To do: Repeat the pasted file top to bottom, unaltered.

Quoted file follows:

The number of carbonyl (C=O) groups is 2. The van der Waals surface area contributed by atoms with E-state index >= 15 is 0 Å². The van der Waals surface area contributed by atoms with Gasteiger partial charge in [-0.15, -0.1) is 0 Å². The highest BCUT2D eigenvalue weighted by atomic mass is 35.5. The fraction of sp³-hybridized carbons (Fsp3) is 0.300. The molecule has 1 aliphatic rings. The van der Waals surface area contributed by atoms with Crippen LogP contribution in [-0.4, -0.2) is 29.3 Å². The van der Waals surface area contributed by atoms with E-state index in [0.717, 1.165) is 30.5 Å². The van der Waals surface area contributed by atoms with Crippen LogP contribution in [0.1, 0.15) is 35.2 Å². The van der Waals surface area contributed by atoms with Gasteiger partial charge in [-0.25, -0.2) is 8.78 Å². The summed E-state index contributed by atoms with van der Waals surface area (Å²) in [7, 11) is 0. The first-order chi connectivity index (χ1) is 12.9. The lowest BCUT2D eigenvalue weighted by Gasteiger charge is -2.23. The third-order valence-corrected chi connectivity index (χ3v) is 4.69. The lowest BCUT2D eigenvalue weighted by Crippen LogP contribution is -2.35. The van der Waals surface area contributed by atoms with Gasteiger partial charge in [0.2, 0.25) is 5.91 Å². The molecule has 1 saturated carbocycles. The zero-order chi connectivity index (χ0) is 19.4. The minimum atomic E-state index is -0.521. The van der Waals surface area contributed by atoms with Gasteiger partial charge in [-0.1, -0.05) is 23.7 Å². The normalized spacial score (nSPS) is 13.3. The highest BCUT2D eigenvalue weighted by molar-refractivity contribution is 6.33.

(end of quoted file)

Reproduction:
The number of carbonyl (C=O) groups is 2. The van der Waals surface area contributed by atoms with E-state index >= 15 is 0 Å². The van der Waals surface area contributed by atoms with Gasteiger partial charge in [-0.15, -0.1) is 0 Å². The highest BCUT2D eigenvalue weighted by atomic mass is 35.5. The fraction of sp³-hybridized carbons (Fsp3) is 0.300. The molecule has 1 aliphatic rings. The van der Waals surface area contributed by atoms with Crippen LogP contribution in [-0.4, -0.2) is 29.3 Å². The van der Waals surface area contributed by atoms with E-state index in [0.717, 1.165) is 30.5 Å². The van der Waals surface area contributed by atoms with Crippen LogP contribution in [0.1, 0.15) is 35.2 Å². The van der Waals surface area contributed by atoms with Gasteiger partial charge in [-0.25, -0.2) is 8.78 Å². The summed E-state index contributed by atoms with van der Waals surface area (Å²) in [7, 11) is 0. The first-order chi connectivity index (χ1) is 12.9. The lowest BCUT2D eigenvalue weighted by Gasteiger charge is -2.23. The third-order valence-corrected chi connectivity index (χ3v) is 4.69. The lowest BCUT2D eigenvalue weighted by Crippen LogP contribution is -2.35. The van der Waals surface area contributed by atoms with Gasteiger partial charge in [0.2, 0.25) is 5.91 Å². The molecule has 1 saturated carbocycles. The zero-order chi connectivity index (χ0) is 19.4. The minimum atomic E-state index is -0.521. The van der Waals surface area contributed by atoms with Gasteiger partial charge in [-0.1, -0.05) is 23.7 Å². The normalized spacial score (nSPS) is 13.3. The highest BCUT2D eigenvalue weighted by molar-refractivity contribution is 6.33.